A staged reading of LeAnne Howe's new play-in-verse, Savage Conversations, directed by UW Drama MFA directing student Andrew Coopman.
THE 1862 MASS EXECUTION OF THIRTY-EIGHT DAKOTA NIGHTLY HAUNTS MARY TODD LINCOLN, INSTITUTIONALIZED AND ALONE WITH HER GHOSTS.
May 1875: Mary Todd Lincoln is addicted to opiates and tried in a Chicago court on charges of insanity. Entered into evidence is Ms. Lincoln’s claim that every night a Savage Indian enters her bedroom and slashes her face and scalp. She is swiftly committed to Bellevue Place Sanitarium. Her hauntings may be a reminder that in 1862, President Lincoln ordered the hanging of thirty-eight Dakotas in the largest mass execution in United States history. No one has ever linked the two events—until now. Savage Conversations is a daring account of a former first lady and the ghosts that tormented her for the contradictions and crimes on which this nation is founded.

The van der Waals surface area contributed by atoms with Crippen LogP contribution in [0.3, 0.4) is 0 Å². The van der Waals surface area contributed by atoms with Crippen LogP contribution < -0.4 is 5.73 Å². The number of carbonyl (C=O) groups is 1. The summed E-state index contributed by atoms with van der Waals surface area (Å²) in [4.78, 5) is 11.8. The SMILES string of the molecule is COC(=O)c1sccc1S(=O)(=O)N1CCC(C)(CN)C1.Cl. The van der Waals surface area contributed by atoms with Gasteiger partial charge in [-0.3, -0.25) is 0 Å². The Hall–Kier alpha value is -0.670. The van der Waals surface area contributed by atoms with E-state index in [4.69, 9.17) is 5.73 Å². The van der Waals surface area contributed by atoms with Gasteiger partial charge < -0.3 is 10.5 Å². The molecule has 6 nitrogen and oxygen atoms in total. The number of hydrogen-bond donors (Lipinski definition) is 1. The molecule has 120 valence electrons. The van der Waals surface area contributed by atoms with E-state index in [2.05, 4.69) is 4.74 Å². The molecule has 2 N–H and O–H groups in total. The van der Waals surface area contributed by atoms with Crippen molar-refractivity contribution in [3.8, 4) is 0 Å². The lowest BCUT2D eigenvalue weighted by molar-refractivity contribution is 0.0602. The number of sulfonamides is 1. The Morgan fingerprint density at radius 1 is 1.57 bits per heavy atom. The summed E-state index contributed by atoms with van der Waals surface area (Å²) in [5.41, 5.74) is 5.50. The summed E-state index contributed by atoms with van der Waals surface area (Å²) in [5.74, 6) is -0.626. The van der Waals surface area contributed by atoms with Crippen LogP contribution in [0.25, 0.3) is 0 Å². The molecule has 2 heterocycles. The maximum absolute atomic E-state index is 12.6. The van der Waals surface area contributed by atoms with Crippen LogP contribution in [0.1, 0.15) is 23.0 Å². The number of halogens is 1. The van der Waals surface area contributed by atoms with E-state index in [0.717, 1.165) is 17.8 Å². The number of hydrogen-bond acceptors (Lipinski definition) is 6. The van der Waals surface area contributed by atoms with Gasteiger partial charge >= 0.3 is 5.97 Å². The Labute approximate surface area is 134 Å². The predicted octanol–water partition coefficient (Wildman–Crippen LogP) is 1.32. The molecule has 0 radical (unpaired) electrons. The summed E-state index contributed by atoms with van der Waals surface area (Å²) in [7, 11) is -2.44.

|MARY TODD LINCOLN||Maureen Miko|
|SAVAGE INDIAN||Steven Davis|
|THE ROPE||Antonio Mitchell|
ABOUT THE AUTHOR
LeAnne Howe (Choctaw Nation of Oklahoma) is a poet, fiction writer, playwright, and filmmaker. Her most recent book, Choctalking on Other Realities, won the inaugural 2014 MLA Prize for Studies in Native American Literatures, Cultures, and Languages. She is the Eidson Distinguished Professor in American Literature in English at the University of Georgia, Athens.
This event is sponsored by the departments of American Indian Studies and English.